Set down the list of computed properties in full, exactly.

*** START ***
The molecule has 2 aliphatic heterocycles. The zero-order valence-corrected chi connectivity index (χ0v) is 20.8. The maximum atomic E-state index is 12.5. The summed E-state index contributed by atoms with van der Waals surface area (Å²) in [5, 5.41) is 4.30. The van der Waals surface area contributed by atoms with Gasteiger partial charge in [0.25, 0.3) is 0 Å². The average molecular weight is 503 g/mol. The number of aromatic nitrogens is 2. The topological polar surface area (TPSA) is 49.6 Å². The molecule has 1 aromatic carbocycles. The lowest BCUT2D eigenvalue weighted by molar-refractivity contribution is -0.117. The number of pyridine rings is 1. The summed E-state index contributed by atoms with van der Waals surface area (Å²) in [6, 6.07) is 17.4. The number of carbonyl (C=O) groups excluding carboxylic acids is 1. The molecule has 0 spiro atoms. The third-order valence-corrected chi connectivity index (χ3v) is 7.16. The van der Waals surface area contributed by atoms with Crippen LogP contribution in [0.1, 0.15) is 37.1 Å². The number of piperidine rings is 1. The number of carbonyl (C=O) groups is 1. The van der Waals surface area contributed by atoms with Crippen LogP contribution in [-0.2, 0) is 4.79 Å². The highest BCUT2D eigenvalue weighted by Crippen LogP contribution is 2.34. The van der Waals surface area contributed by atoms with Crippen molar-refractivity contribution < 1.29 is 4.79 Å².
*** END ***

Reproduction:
The molecule has 2 aliphatic heterocycles. The zero-order valence-corrected chi connectivity index (χ0v) is 20.8. The maximum atomic E-state index is 12.5. The summed E-state index contributed by atoms with van der Waals surface area (Å²) in [5, 5.41) is 4.30. The van der Waals surface area contributed by atoms with Gasteiger partial charge in [0.25, 0.3) is 0 Å². The average molecular weight is 503 g/mol. The number of aromatic nitrogens is 2. The topological polar surface area (TPSA) is 49.6 Å². The molecule has 1 aromatic carbocycles. The lowest BCUT2D eigenvalue weighted by molar-refractivity contribution is -0.117. The number of pyridine rings is 1. The summed E-state index contributed by atoms with van der Waals surface area (Å²) in [6, 6.07) is 17.4. The number of carbonyl (C=O) groups excluding carboxylic acids is 1. The molecule has 0 spiro atoms. The third-order valence-corrected chi connectivity index (χ3v) is 7.16. The van der Waals surface area contributed by atoms with Crippen LogP contribution in [0.1, 0.15) is 37.1 Å². The number of piperidine rings is 1. The number of carbonyl (C=O) groups is 1. The van der Waals surface area contributed by atoms with Crippen LogP contribution in [-0.2, 0) is 4.79 Å². The highest BCUT2D eigenvalue weighted by Crippen LogP contribution is 2.34. The van der Waals surface area contributed by atoms with Crippen molar-refractivity contribution < 1.29 is 4.79 Å².